Headlines, Human Rights, Migration & Refugees, North America

MIGRATION-US: Profiling Persists Despite Revamped Guidelines

Valeria Fernández

MESA. Arizona, Jul 30 2009 (IPS) - A three-day widely publicised immigration raid by the Maricopa County Sheriff’s Office left the city of Mesa like a ghost town. Small businesses closed. Workers stayed home to avoid being pulled over and questioned for documents.

Sheriff Joe Arpaio at a recent press conference.  Credit: Valeria Fernández/IPS

Sheriff Joe Arpaio at a recent press conference. Credit: Valeria Fernández/IPS

“There was panic and fear,” said Magdalena Schwartz, a pastor at the Disciples of the Kingdom Free Methodist Church in Mesa, who received numerous calls from residents.

“Children are afraid of being separated from their parents,” she added.

Sheriff Joe Arpaio has the largest police force in the nation deputised to enforce U.S. immigration laws. His raids in mostly Latino neighbourhoods have raised concerns over racial profiling – and prompted a call to end his 287(g) agreement with the federal government.

His latest controversial sweep happened weeks after Secretary of Homeland Security Janet Napolitano announced new guidelines to put the focus of the programme’s Memorandum of Agreement (MOA) with local law enforcement on the capture of criminal immigrants.

But while some see the chances as a positive step, civil rights advocates argue they are minimal and cosmetic.

“We don’t see any new provision in the MOA directed to stop the sort of abuse and racial profiling that we see in Maricopa County, and that’s disappointing and disturbing,” said Omar Jadwat, staff attorney with the American Civil Liberties Union (ACLU) Immigrants’ Rights Project.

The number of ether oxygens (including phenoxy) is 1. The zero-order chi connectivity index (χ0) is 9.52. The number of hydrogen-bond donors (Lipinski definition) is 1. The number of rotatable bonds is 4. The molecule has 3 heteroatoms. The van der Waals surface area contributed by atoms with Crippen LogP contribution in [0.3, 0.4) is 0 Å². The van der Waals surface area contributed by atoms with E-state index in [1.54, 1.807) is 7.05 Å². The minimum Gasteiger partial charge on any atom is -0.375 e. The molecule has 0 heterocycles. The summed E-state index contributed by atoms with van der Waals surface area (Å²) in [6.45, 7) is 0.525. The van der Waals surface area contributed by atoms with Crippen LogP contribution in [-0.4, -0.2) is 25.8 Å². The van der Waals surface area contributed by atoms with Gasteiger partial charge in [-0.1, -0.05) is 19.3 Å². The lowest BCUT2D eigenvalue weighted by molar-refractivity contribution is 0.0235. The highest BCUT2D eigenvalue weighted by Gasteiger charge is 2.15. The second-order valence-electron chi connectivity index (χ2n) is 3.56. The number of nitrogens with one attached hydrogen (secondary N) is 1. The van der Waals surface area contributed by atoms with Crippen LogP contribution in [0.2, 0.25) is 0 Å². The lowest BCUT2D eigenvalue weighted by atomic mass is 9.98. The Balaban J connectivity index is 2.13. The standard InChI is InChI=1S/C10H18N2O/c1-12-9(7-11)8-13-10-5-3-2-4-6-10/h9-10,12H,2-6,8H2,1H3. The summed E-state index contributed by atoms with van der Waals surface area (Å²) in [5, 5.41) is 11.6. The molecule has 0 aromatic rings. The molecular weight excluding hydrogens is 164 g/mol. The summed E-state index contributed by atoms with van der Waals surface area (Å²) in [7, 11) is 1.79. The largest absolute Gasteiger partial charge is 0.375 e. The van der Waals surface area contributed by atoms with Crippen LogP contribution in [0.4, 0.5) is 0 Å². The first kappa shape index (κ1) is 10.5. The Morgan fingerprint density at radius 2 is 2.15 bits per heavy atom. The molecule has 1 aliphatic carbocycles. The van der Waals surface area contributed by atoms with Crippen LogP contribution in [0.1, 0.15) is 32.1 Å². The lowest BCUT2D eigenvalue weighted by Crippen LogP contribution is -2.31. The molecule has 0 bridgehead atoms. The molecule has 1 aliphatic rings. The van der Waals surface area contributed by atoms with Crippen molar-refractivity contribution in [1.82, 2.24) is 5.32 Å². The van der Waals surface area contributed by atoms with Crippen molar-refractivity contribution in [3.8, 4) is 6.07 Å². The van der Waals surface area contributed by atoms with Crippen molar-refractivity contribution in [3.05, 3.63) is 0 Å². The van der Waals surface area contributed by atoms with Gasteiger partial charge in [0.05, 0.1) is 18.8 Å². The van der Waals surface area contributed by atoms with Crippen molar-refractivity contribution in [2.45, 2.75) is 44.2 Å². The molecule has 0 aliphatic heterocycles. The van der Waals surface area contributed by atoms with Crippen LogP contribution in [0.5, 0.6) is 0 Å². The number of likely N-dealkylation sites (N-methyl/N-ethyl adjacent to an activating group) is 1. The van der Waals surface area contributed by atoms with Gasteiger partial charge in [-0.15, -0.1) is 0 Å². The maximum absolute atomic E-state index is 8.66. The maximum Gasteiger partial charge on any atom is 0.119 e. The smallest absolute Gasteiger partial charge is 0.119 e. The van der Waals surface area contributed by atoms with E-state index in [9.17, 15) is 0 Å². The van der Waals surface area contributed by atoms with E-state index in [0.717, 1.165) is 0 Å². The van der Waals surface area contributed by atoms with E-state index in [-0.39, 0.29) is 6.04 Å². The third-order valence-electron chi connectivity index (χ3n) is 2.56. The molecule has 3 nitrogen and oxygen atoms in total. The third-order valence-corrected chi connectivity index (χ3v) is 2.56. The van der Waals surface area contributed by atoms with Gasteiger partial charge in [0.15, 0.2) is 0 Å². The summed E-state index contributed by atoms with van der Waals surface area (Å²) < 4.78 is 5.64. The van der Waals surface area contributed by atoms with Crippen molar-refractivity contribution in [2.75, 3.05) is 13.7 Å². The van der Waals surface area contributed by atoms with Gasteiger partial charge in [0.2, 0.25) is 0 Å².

The ACLU performed a side-by-side comparison of the old MOA with the new one through a public records request and found minimal changes.

The Department of Homeland Security (DHS) claims one of the most significant changes to the guidelines is that participating agencies would have to focus on the arrest of immigrants who committed serious crimes.

The new MOA includes three levels of “priorities” for suspected criminals. The highest level includes murderers and kidnappers. But it doesn’t say the police can’t arrest the low priority suspects, said Jadwat.

Civil rights activists are not the only ones concerned with the changes. Arpaio himself said he was “angry”, for quite different reasons.

If the new rules were to be applied strictly, he might not be able to arrest immigrants just for being in the country illegally. And that’s what he has mostly done.

It is estimated that 500,000 undocumented immigrants reside in Arizona.

During the past two years, he detained 258 undocumented immigrants in raids. Of those, 119 had committed a crime or civil offence and 110 were turned over to ICE because they were in the country illegally.

He has 90 days to decide whether or not he wants to sign a reviewed agreement under the new guidelines.

But he claimed Immigration and Customs Enforcement (ICE) is already changing the game plan. He protested during the recent raid in Mesa, when one of his deputies was allegedly told by ICE to release three migrants. The men were illegally in the country and were passengers in vehicles pulled over for minor traffic infractions.